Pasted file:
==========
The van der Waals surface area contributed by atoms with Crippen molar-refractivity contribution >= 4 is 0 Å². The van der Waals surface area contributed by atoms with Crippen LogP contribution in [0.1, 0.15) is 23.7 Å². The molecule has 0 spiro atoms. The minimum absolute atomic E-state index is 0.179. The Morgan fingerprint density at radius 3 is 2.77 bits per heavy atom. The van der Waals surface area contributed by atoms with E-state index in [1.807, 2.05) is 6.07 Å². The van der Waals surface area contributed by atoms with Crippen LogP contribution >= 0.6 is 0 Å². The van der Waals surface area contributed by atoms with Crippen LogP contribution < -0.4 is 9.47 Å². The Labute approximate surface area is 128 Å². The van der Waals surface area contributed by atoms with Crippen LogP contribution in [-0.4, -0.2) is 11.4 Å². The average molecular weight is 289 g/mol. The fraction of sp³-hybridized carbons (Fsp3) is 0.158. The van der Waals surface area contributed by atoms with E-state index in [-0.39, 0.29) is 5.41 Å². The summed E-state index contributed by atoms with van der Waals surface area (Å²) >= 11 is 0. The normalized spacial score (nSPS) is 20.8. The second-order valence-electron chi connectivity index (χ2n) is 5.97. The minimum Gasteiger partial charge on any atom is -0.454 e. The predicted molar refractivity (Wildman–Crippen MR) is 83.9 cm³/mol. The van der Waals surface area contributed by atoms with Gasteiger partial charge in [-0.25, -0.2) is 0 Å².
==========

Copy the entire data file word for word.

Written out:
The van der Waals surface area contributed by atoms with Crippen molar-refractivity contribution >= 4 is 0 Å². The van der Waals surface area contributed by atoms with Crippen LogP contribution in [0.1, 0.15) is 23.7 Å². The molecule has 0 spiro atoms. The minimum absolute atomic E-state index is 0.179. The Morgan fingerprint density at radius 3 is 2.77 bits per heavy atom. The van der Waals surface area contributed by atoms with E-state index in [1.807, 2.05) is 6.07 Å². The van der Waals surface area contributed by atoms with Crippen LogP contribution >= 0.6 is 0 Å². The van der Waals surface area contributed by atoms with Crippen LogP contribution < -0.4 is 9.47 Å². The Labute approximate surface area is 128 Å². The van der Waals surface area contributed by atoms with Crippen LogP contribution in [-0.4, -0.2) is 11.4 Å². The average molecular weight is 289 g/mol. The fraction of sp³-hybridized carbons (Fsp3) is 0.158. The van der Waals surface area contributed by atoms with E-state index in [-0.39, 0.29) is 5.41 Å². The summed E-state index contributed by atoms with van der Waals surface area (Å²) >= 11 is 0. The normalized spacial score (nSPS) is 20.8. The second-order valence-electron chi connectivity index (χ2n) is 5.97. The minimum Gasteiger partial charge on any atom is -0.454 e. The predicted molar refractivity (Wildman–Crippen MR) is 83.9 cm³/mol. The van der Waals surface area contributed by atoms with Gasteiger partial charge in [-0.25, -0.2) is 0 Å².